FARMINGTON — Amid dust, dump trucks and construction clatter, a vision of a sustainable future is becoming real on the University of Maine at Farmington campus.

On a former parking lot at the back of the campus, the building of a biomass central heating plant puts UMF on track to be the state’s first public college to rely almost entirely on a sustainable energy resource for heat.

“This biomass plant offers a very important milestone in our renewable and sustainable energy journey on the UMF campus,” said Luke Kellett, coordinator of the university’s Sustainable Campus Coalition.

The $11 million biomass heating project broke ground in June and is halfway to completion. When it’s done, it will replace oil as the university’s primary energy source, and moves UMF toward its goal of being carbon-neutral by 2035.

The project was proposed after Summit Natural Gas delayed its plans to extend a pipeline to Farmington until 2016. University officials were not content to put off their commitment to sustainability any longer.

“Even from the early stages, (the project) was going to be a natural gas plant with the hope to be biomass at some point later in the future. But because of natural gas backing out, we jumped ahead to go right to biomass,” said Jeff McKay, director of facilities management at UMF.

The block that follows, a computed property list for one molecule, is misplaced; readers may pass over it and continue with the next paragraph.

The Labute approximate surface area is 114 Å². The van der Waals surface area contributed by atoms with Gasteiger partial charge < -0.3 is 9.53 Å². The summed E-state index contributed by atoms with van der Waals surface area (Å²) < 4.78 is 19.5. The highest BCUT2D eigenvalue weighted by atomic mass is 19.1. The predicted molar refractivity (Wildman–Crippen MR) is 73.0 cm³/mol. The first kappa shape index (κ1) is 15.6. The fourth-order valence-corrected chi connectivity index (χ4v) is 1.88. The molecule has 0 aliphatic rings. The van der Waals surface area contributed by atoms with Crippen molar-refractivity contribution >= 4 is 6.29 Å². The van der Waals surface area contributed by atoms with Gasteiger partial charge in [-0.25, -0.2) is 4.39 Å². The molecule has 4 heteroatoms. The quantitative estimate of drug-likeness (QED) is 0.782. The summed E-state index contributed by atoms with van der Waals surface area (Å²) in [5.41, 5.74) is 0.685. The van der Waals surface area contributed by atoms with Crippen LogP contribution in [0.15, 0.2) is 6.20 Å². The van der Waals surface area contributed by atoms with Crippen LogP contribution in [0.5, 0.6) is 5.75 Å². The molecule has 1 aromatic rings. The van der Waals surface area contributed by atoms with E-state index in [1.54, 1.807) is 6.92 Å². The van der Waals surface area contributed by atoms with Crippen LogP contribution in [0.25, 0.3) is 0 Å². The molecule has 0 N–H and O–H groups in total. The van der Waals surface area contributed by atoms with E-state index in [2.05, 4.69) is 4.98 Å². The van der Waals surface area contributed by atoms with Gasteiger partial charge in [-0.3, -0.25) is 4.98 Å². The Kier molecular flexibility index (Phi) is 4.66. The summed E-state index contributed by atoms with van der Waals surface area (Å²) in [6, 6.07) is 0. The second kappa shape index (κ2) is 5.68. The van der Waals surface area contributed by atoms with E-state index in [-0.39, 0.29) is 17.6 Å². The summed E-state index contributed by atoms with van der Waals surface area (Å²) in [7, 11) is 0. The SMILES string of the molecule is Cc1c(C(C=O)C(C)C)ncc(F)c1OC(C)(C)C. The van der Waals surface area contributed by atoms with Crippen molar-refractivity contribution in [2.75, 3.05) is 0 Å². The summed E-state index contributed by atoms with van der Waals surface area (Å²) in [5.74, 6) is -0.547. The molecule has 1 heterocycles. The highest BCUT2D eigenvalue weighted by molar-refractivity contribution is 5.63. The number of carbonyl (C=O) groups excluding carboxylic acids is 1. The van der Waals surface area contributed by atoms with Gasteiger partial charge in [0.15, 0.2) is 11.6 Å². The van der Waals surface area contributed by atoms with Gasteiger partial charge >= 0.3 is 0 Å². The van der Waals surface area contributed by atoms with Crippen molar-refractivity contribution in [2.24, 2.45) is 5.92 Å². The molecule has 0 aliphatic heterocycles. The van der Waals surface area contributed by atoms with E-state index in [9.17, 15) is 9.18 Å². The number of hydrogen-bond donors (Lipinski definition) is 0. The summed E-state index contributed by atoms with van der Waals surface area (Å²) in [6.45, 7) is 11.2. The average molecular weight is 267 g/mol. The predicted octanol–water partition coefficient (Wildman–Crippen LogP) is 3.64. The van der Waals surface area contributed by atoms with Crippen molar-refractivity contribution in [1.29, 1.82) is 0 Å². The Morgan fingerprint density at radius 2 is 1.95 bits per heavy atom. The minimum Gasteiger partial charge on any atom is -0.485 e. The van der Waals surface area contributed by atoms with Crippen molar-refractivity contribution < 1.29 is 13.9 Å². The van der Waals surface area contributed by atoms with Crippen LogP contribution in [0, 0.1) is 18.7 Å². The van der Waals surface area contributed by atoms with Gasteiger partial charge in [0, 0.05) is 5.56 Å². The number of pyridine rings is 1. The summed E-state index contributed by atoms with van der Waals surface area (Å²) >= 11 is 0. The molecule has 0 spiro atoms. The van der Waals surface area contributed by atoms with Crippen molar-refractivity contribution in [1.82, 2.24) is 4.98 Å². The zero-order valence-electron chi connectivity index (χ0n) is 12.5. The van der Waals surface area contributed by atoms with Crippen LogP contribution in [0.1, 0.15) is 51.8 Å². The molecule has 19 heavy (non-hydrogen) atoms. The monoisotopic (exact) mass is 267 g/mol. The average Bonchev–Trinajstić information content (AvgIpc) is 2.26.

The 5,885-square-foot central heating plant being built on the corner of Perkins and Quebec streets will house the biomass boiler.

The boiler will burn 4,000 tons of locally sourced wood chips a year to heat water circulating through 2 miles of underground piping connecting campus buildings to the plant.

McKay says the loop is about 80 percent complete and will be heating the campus by mid-November using the existing oil boilers on campus.

Over winter break the biomass boilers are expected to be fired up, and by the time the students return, the biomass system will be completely up and running.


Aside from the construction of the heating plant itself and the extensive trench work that has been underway to install the 2 miles of steel piping for the heating loop, UMF facilities management workers and contracted Vining Construction crews have to replace large oil furnaces with smaller biomass heat-exchangers in the basements of campus buildings.


“This project is so long and intrusive, and that has been one of the biggest challenges – working around the academic calender,” McKay said. “However, it is a very, very good project. So the short-term discomfort hopefully is going to be outweighed by the long-term gain.”

Similar biomass heating systems are being used by Colby College in Waterville and the University of Maine at Fort Kent.

The biomass system in place at Colby since 2012 is larger than the UMF project, but is using steam instead of hot water. It was funded privately by the college.

The $2.6 million Fort Kent biomass system was constructed in conjunction with the Fort Kent Community High School campus through a U.S. Department of Agriculture grant and is “about half the size of our heating system, maybe even less than that,” McKay said.

The UMF heating plant is projected to recoup construction costs through energy savings in the first 10 years of operation, replacing 390,000 gallons of heating oil now being used annually.

Once the new heating plant is in full operation, 95 percent of the campus will be heated by renewable biomass. Four fuel-efficient oil boilers will remain in operation on campus to add heat to the loop and serve as a backup source of heat if the biomass system ever goes off line.